"It was a real nice clambake,
We're mighty glad we came
The program set was good, you bet,
The company was the same."
The quotation above, slightly altered, is from Rogers and Hammerstein's stage play, "Carousel." It expresses our feeling about Ohio Chautauqua. The meeting and greeting of friends and acquaintances who spend part of the year in Florida, the setting under the candy-striped tent, the warm summer air and the camaraderie of the Warren community were heartwarming.
Because the community supports Ohio Chautauqua so strongly, Ohio Humanities has promised that we will be on their schedule every biennium. More than 2,500 people attended the five evening performances. The organizations that support the event are particularly to be applauded: Trumbull 100, the Warren-Trumbull County Public Library, the Tribune Chronicle, Trumbull County Tourism Bureau and the Warren Library Association. The city of Warren supported Ohio Chautauqua by assigning police officers to direct traffic and help as they were needed. We found them very helpful.
I also appreciate the assistance of Stephanie Sferra, of the Tourism Bureau. Sally and I can manage the wheelchair on rough, muddy ground pretty well by ourselves most of the time, but we surely appreciated the help of her staff and the policemen. I said to her, "Wouldn't it be a problem if many more people came in wheelchairs?" She said, "Absolutely not - we would find parking spaces for them and would assist them as best we can."
Hank Fincken was the first night's performer. His subject was J.G. Bruff, who went west in the Gold Rush of 1849. His tales reminded me of my grandfather's older brother, Henry. He went west in search of gold somewhat later. We've never heard from him since. We wonder whether he found any gold or not. J.G.Bruff made it clear that the journey west was hard and dangerous, but if they found gold in quantities it paid off dearly.
The next night's performance was by Dianne Moran as Olive Ann Oatman, who was captured by Indians. In 1851, her family left Illinois with a group of Mormons heading for California. At some point, her father took the family of nine away on their own, separate from the larger group. This led to the brutal death of all the family except her brother who escaped, and Olive and her sister. They were taken as slaves. Later they were traded to the Mohaves who treated them as members of the family. This made me aware of the differences in tribes' treatment of captives.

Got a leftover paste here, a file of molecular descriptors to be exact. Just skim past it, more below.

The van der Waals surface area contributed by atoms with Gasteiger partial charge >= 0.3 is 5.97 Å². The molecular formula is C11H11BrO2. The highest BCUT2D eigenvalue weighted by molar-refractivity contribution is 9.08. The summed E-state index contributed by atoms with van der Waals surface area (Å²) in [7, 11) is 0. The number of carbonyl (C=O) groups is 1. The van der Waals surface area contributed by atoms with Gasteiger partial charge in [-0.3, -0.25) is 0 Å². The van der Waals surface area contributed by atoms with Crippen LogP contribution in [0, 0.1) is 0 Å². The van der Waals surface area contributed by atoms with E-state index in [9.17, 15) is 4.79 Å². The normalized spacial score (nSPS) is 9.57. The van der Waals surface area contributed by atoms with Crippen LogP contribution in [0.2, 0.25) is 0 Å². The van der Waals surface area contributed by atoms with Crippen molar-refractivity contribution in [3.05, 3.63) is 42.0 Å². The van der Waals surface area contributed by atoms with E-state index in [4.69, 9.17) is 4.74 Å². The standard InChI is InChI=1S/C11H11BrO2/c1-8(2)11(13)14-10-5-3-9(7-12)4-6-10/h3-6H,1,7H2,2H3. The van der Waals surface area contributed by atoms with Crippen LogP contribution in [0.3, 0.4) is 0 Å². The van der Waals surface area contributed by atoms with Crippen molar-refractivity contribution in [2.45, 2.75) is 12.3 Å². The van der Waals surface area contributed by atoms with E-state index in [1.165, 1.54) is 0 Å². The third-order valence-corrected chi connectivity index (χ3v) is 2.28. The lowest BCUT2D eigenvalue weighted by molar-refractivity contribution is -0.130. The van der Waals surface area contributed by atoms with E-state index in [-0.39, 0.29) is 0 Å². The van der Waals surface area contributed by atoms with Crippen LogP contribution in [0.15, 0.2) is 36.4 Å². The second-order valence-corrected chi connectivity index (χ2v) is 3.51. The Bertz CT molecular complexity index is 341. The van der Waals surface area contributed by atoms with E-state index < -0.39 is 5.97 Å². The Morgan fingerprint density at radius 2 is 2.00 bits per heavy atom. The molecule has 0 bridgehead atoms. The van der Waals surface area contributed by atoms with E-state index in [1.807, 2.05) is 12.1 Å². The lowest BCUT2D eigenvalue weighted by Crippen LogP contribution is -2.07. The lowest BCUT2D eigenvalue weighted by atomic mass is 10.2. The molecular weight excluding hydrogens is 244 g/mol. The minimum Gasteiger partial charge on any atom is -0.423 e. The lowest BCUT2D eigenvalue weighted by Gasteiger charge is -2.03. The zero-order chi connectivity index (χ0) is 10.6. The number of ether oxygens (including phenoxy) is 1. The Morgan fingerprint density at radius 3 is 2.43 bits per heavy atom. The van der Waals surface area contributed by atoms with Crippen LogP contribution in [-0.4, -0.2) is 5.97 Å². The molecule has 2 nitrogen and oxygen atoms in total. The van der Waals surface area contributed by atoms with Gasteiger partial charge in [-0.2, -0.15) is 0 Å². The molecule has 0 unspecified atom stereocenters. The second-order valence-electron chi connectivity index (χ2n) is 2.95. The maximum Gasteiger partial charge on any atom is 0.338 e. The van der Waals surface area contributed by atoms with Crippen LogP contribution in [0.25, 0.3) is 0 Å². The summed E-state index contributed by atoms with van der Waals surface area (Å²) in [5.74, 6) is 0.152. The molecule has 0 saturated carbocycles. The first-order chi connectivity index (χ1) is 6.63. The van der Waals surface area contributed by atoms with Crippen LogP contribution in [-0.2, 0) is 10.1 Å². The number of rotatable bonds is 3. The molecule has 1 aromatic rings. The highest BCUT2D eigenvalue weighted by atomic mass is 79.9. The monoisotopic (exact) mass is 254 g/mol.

I thought Kevin Radaker as Henry David Thoreau, on Thursday, was brilliant in presenting Thoreau's thoughts and philosophy. I took a personal interest in his remarks because I have been to Walden Pond to swim at the public beach there several times. I remember the site of his rustic cabin and the woods that surrounded it. Not much could be said of the cleanliness of the beach, as I recall.
Friday night featuring Debra Conner as Edith Russell, Titanic survivor, was the most popular of the five presentations. More than 800 people attended. She brought alive the story of the Titanic's sinking. An example she told of the gallantry of passengers was the man who gave up his place in a lifeboat to a woman and her child. He most likely perished. In the question-and-answer section of the program I asked if the hull of the Titanic was made of low carbon steel and if it were made of high carbon steel would it have been more resistant to the iceberg. She had not explored that point but seemed to think so. The Q&A sessions were always a fun and informative part of the programs.
The last evening, Marvin Jefferson portrayed Dr. Martin Luther King Jr. Jefferson eloquently presented the world famous activist and leader of the Civil Rights Movement for the African-American community and the rest of American society. I was sorry to see that this was the poorest attended of the five performances. Those who did not attend missed some penetrating insights into the Rev. King's life and some of his moving oratory.
If you are sorry you missed these programs, you have another chance to see them. Ohio Chautauqua will present them again next summer. The closest location to us will be Akron. Watch for announcements.
This Ohio Chautauqua was a real nice clambake,
And we all had a real good time!
Thomas is a Tribune Chronicle columnist.